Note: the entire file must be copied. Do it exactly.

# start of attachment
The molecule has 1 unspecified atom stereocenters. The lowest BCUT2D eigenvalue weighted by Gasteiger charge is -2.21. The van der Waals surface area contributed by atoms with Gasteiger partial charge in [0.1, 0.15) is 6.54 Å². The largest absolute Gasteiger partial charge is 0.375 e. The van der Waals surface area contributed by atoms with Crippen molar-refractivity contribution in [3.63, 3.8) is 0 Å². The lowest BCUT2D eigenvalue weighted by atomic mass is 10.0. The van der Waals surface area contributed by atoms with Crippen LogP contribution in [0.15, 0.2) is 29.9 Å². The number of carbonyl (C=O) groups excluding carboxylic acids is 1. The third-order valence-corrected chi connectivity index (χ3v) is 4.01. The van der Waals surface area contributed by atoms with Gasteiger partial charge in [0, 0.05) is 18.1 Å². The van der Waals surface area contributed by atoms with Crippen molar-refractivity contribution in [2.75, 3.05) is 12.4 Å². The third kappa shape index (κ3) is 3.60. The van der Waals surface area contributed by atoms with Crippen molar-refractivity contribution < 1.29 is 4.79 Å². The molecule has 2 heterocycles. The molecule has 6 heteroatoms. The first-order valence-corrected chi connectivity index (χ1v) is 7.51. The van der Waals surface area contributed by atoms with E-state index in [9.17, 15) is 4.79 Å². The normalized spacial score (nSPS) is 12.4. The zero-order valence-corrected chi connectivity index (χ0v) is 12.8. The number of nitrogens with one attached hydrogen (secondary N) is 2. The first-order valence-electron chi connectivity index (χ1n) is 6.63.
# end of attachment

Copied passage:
The molecule has 1 unspecified atom stereocenters. The lowest BCUT2D eigenvalue weighted by Gasteiger charge is -2.21. The van der Waals surface area contributed by atoms with Gasteiger partial charge in [0.1, 0.15) is 6.54 Å². The largest absolute Gasteiger partial charge is 0.375 e. The van der Waals surface area contributed by atoms with Crippen molar-refractivity contribution in [3.63, 3.8) is 0 Å². The lowest BCUT2D eigenvalue weighted by atomic mass is 10.0. The van der Waals surface area contributed by atoms with Crippen LogP contribution in [0.15, 0.2) is 29.9 Å². The number of carbonyl (C=O) groups excluding carboxylic acids is 1. The third-order valence-corrected chi connectivity index (χ3v) is 4.01. The van der Waals surface area contributed by atoms with Gasteiger partial charge in [0, 0.05) is 18.1 Å². The van der Waals surface area contributed by atoms with Crippen molar-refractivity contribution in [2.75, 3.05) is 12.4 Å². The third kappa shape index (κ3) is 3.60. The van der Waals surface area contributed by atoms with Crippen molar-refractivity contribution < 1.29 is 4.79 Å². The molecule has 2 heterocycles. The molecule has 6 heteroatoms. The first-order valence-corrected chi connectivity index (χ1v) is 7.51. The van der Waals surface area contributed by atoms with E-state index in [9.17, 15) is 4.79 Å². The normalized spacial score (nSPS) is 12.4. The zero-order valence-corrected chi connectivity index (χ0v) is 12.8. The number of nitrogens with one attached hydrogen (secondary N) is 2. The first-order valence-electron chi connectivity index (χ1n) is 6.63.